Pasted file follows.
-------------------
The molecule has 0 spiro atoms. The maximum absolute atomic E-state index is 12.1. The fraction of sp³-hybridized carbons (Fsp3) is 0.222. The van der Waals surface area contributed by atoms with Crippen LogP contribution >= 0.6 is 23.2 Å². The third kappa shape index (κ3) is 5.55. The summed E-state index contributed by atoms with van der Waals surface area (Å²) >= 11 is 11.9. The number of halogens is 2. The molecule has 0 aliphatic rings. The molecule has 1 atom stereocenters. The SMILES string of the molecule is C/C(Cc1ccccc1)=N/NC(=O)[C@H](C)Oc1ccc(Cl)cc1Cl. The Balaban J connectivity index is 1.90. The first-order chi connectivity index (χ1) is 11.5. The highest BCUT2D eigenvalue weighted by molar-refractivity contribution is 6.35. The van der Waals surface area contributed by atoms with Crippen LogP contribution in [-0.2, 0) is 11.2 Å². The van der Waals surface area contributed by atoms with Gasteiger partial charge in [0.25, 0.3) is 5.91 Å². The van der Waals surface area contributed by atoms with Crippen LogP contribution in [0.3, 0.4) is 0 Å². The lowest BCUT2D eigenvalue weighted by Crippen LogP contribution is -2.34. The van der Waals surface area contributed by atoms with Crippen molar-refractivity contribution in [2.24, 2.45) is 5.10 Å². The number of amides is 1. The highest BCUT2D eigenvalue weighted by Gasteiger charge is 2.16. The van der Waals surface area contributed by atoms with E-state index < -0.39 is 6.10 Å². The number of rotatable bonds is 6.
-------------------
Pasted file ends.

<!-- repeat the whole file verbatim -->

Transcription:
The molecule has 0 spiro atoms. The maximum absolute atomic E-state index is 12.1. The fraction of sp³-hybridized carbons (Fsp3) is 0.222. The van der Waals surface area contributed by atoms with Crippen LogP contribution >= 0.6 is 23.2 Å². The third kappa shape index (κ3) is 5.55. The summed E-state index contributed by atoms with van der Waals surface area (Å²) >= 11 is 11.9. The number of halogens is 2. The molecule has 0 aliphatic rings. The molecule has 1 atom stereocenters. The SMILES string of the molecule is C/C(Cc1ccccc1)=N/NC(=O)[C@H](C)Oc1ccc(Cl)cc1Cl. The Balaban J connectivity index is 1.90. The first-order chi connectivity index (χ1) is 11.5. The highest BCUT2D eigenvalue weighted by molar-refractivity contribution is 6.35. The van der Waals surface area contributed by atoms with Crippen LogP contribution in [-0.2, 0) is 11.2 Å². The van der Waals surface area contributed by atoms with Gasteiger partial charge in [0.25, 0.3) is 5.91 Å². The van der Waals surface area contributed by atoms with Crippen LogP contribution in [0.3, 0.4) is 0 Å². The lowest BCUT2D eigenvalue weighted by Crippen LogP contribution is -2.34. The van der Waals surface area contributed by atoms with Crippen molar-refractivity contribution in [2.24, 2.45) is 5.10 Å². The number of amides is 1. The highest BCUT2D eigenvalue weighted by Gasteiger charge is 2.16. The van der Waals surface area contributed by atoms with E-state index < -0.39 is 6.10 Å². The number of rotatable bonds is 6.